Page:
Are gaming laptops a good idea? Would they suit me if I am looking for something on a budget? I really like laptops and love the portability they offer, but I still really want to play games. Am I able to do that?
The above are just some questions I have received over the past few weeks so finally here is the blog post I have offered you guys. This is my opinion on gaming laptops. Are they worth it? Should you get one? Let’s read on.
So back in 2010 I owned a gaming laptop. It was fairly expensive, clocking in at the register for just a little over $1,000 including tax. I was in the same boat as the majority of you reading this article: I wanted the portability of a laptop and the comfort it brings, combined with the power of a desktop, but I also did not want to spend that much. At $1,000 I was breaking the bank (at the time) since it was quite expensive for me. I could have bought something cheaper but decided with the laptop that I should not go cheap.
Anyway, this laptop served me well. I ran awesome video games that came out that year and the year after. However, it was 2012 when I really hit a bottleneck. That was the year amazing video games came out like Mass Effect 3, Far Cry 3, and Max Payne 3 (all stunning looking games, even to this day). Of course, my 2 year old laptop at the time was able to run it. But I started to notice I was unable to run those games at high settings anymore. I was beginning to tone down the video settings to just around medium. 2013 came around and it kept getting lower.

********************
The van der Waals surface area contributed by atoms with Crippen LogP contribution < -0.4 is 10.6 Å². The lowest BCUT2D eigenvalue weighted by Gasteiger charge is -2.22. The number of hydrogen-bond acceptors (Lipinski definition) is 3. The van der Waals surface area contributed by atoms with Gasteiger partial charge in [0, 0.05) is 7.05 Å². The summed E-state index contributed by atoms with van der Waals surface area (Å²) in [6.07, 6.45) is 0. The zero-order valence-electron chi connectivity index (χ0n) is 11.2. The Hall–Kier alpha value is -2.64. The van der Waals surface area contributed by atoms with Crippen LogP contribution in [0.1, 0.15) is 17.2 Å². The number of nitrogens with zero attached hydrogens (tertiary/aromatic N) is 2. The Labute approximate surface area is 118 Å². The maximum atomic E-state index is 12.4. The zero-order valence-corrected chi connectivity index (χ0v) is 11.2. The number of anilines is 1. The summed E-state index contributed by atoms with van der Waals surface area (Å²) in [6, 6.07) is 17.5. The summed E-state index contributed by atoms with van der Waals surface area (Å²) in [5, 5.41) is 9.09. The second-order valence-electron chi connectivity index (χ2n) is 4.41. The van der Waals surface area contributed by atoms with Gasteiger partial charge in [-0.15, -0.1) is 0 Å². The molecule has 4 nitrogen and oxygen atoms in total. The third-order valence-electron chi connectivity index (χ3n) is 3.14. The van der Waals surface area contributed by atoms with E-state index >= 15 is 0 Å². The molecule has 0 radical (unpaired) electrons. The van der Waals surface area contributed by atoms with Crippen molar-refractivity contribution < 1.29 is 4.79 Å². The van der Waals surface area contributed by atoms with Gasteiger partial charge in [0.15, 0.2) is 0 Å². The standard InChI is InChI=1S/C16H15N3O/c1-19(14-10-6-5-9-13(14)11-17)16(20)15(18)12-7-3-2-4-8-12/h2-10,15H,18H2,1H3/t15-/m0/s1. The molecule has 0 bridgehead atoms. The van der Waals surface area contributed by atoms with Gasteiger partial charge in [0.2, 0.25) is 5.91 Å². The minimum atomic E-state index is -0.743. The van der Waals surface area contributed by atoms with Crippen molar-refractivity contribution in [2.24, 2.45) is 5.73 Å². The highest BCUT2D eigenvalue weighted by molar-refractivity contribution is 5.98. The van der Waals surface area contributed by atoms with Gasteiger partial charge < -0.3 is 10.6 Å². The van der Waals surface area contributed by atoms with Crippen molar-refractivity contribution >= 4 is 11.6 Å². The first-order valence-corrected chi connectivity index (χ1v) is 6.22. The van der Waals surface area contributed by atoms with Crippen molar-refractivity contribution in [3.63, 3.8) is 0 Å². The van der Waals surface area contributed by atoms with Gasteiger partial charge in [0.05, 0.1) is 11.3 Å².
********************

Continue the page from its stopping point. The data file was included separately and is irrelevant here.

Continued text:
The issue with gaming laptops is that you are not able to change out your hardware parts; which is a huge thing in terms of PC gaming. You need the customizability. You need to be able to change parts out to keep the whole system running efficiently and have you the ability to play the best games at settings you prefer. With gaming laptops, you are taking that away.
Because all the hardware is in a closed case (dare I say “limited” case, since you can actually open it, but not fully to where you are able to customize parts), especially if the manufacturer went for portability in the device rather than power, you cannot upgrade any hardware. Some laptops offer the ability to change out a CPU or a graphics card here and there, but those become costly just for the sheer ability to upgrade.
Now, if you are on a budget and seriously need a laptop (perhaps you are a college student or something similar), then by all means go for a laptop. I would not push it, though, with your expectations. In my experience, I can make a rough estimation that around $500 worth of a laptop would equate to $600-$700 in value and power of a gaming desktop. That is some power, considering you are able to purchase desktops with i5 processors and decent graphics in them in the whole package.
If, however, you do not necessarily have a budget and are still interested in getting a gaming laptop, I can’t stop you. It is a pretty good idea if you have the money. Again, the choice lays with you. Do you want the portability and accessibility of having a laptop that can also run games? Do you care that in a few years, the games will eventually outdate the power of the laptop and you would have to sell/purchase a brand new laptop to have the same kind of power? Then go for it.
Those are just my opinions. I personally still have my laptop from a few years ago, but I do use my gaming desktop to play PC games (for an updated and useful list of gaming desktops that are under a decent budget, visit this post from Mysteryblock Reviews). That is all for now, but stay tuned. Ask away in the comments below or send me an email; I will be willing to answer some of your questions.